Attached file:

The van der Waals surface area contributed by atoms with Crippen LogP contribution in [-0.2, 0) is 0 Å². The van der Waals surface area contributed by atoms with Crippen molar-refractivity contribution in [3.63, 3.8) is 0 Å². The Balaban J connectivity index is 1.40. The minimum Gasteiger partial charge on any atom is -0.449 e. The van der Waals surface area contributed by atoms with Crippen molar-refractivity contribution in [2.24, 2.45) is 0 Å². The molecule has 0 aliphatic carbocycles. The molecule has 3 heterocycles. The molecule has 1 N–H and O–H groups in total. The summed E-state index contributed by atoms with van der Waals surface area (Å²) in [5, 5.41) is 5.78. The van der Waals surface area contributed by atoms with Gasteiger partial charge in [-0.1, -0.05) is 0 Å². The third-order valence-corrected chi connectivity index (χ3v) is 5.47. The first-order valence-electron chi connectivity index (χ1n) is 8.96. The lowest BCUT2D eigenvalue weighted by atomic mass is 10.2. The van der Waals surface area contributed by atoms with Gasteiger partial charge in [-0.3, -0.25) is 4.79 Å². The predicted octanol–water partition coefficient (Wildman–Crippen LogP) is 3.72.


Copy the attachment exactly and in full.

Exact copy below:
The van der Waals surface area contributed by atoms with Crippen LogP contribution in [-0.2, 0) is 0 Å². The van der Waals surface area contributed by atoms with Crippen molar-refractivity contribution in [3.63, 3.8) is 0 Å². The Balaban J connectivity index is 1.40. The minimum Gasteiger partial charge on any atom is -0.449 e. The van der Waals surface area contributed by atoms with Crippen molar-refractivity contribution in [2.24, 2.45) is 0 Å². The molecule has 0 aliphatic carbocycles. The molecule has 3 heterocycles. The molecule has 1 N–H and O–H groups in total. The summed E-state index contributed by atoms with van der Waals surface area (Å²) in [5, 5.41) is 5.78. The van der Waals surface area contributed by atoms with Gasteiger partial charge in [-0.1, -0.05) is 0 Å². The third-order valence-corrected chi connectivity index (χ3v) is 5.47. The first-order valence-electron chi connectivity index (χ1n) is 8.96. The lowest BCUT2D eigenvalue weighted by atomic mass is 10.2. The van der Waals surface area contributed by atoms with Gasteiger partial charge in [-0.3, -0.25) is 4.79 Å². The predicted octanol–water partition coefficient (Wildman–Crippen LogP) is 3.72.